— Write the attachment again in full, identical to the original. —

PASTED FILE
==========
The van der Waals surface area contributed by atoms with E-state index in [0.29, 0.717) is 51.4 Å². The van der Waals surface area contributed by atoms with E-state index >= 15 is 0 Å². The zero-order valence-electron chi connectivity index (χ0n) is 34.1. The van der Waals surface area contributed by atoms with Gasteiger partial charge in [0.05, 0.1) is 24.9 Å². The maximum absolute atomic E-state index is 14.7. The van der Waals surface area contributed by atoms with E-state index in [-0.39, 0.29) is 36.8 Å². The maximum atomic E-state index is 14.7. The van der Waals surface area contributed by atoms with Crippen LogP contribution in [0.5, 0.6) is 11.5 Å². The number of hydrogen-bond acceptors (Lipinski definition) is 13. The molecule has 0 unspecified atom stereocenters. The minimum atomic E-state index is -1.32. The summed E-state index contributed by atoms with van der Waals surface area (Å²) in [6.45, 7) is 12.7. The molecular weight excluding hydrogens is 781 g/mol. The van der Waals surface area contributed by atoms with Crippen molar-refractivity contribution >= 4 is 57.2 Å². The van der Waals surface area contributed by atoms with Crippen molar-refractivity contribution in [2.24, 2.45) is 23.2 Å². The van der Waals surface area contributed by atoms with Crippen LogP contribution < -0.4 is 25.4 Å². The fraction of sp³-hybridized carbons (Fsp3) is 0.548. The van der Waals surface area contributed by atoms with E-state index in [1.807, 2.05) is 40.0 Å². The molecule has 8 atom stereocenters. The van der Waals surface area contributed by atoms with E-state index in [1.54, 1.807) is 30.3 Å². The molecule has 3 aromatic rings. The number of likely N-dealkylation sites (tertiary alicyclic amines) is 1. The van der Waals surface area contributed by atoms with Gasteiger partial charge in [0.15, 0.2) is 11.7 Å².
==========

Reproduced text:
The van der Waals surface area contributed by atoms with E-state index in [0.29, 0.717) is 51.4 Å². The van der Waals surface area contributed by atoms with E-state index >= 15 is 0 Å². The zero-order valence-electron chi connectivity index (χ0n) is 34.1. The van der Waals surface area contributed by atoms with Gasteiger partial charge in [0.05, 0.1) is 24.9 Å². The maximum absolute atomic E-state index is 14.7. The van der Waals surface area contributed by atoms with E-state index in [-0.39, 0.29) is 36.8 Å². The maximum atomic E-state index is 14.7. The van der Waals surface area contributed by atoms with Crippen LogP contribution in [0.5, 0.6) is 11.5 Å². The number of hydrogen-bond acceptors (Lipinski definition) is 13. The molecule has 0 unspecified atom stereocenters. The minimum atomic E-state index is -1.32. The summed E-state index contributed by atoms with van der Waals surface area (Å²) in [6.45, 7) is 12.7. The molecular weight excluding hydrogens is 781 g/mol. The van der Waals surface area contributed by atoms with Crippen molar-refractivity contribution >= 4 is 57.2 Å². The van der Waals surface area contributed by atoms with Crippen molar-refractivity contribution in [2.24, 2.45) is 23.2 Å². The van der Waals surface area contributed by atoms with Crippen LogP contribution < -0.4 is 25.4 Å². The fraction of sp³-hybridized carbons (Fsp3) is 0.548. The van der Waals surface area contributed by atoms with E-state index in [1.807, 2.05) is 40.0 Å². The molecule has 8 atom stereocenters. The van der Waals surface area contributed by atoms with E-state index in [1.54, 1.807) is 30.3 Å². The molecule has 3 aromatic rings. The number of likely N-dealkylation sites (tertiary alicyclic amines) is 1. The van der Waals surface area contributed by atoms with Gasteiger partial charge in [0.15, 0.2) is 11.7 Å².